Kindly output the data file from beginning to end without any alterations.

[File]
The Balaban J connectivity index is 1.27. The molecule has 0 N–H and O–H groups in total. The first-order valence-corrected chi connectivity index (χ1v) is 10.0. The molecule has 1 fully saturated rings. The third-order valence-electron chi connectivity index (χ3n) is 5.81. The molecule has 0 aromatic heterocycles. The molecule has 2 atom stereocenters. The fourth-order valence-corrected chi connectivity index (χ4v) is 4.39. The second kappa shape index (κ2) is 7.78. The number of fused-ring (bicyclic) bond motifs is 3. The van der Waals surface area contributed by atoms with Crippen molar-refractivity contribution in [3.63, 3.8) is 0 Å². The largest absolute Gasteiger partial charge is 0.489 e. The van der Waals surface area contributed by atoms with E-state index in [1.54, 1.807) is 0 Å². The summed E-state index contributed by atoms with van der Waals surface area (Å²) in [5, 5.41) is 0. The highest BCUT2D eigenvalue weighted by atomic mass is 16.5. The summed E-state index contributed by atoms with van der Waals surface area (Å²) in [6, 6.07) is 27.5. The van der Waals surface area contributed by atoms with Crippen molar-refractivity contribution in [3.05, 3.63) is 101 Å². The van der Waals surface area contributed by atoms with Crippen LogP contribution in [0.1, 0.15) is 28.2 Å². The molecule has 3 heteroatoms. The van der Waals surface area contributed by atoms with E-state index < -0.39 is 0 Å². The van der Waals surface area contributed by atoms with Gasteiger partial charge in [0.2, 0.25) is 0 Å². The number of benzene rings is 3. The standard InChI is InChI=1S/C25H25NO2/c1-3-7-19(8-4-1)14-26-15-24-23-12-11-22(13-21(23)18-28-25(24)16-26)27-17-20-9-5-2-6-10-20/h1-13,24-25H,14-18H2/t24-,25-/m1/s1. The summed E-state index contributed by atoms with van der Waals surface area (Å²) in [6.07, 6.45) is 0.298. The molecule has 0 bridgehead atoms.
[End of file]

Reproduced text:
The Balaban J connectivity index is 1.27. The molecule has 0 N–H and O–H groups in total. The first-order valence-corrected chi connectivity index (χ1v) is 10.0. The molecule has 1 fully saturated rings. The third-order valence-electron chi connectivity index (χ3n) is 5.81. The molecule has 0 aromatic heterocycles. The molecule has 2 atom stereocenters. The fourth-order valence-corrected chi connectivity index (χ4v) is 4.39. The second kappa shape index (κ2) is 7.78. The number of fused-ring (bicyclic) bond motifs is 3. The van der Waals surface area contributed by atoms with Crippen molar-refractivity contribution in [3.63, 3.8) is 0 Å². The largest absolute Gasteiger partial charge is 0.489 e. The van der Waals surface area contributed by atoms with E-state index in [1.54, 1.807) is 0 Å². The summed E-state index contributed by atoms with van der Waals surface area (Å²) in [5, 5.41) is 0. The highest BCUT2D eigenvalue weighted by atomic mass is 16.5. The summed E-state index contributed by atoms with van der Waals surface area (Å²) in [6, 6.07) is 27.5. The van der Waals surface area contributed by atoms with Crippen molar-refractivity contribution in [3.05, 3.63) is 101 Å². The van der Waals surface area contributed by atoms with Crippen LogP contribution in [0.1, 0.15) is 28.2 Å². The molecule has 3 heteroatoms. The van der Waals surface area contributed by atoms with E-state index < -0.39 is 0 Å². The van der Waals surface area contributed by atoms with Gasteiger partial charge in [0.2, 0.25) is 0 Å². The number of benzene rings is 3. The standard InChI is InChI=1S/C25H25NO2/c1-3-7-19(8-4-1)14-26-15-24-23-12-11-22(13-21(23)18-28-25(24)16-26)27-17-20-9-5-2-6-10-20/h1-13,24-25H,14-18H2/t24-,25-/m1/s1. The summed E-state index contributed by atoms with van der Waals surface area (Å²) in [6.07, 6.45) is 0.298. The molecule has 0 bridgehead atoms.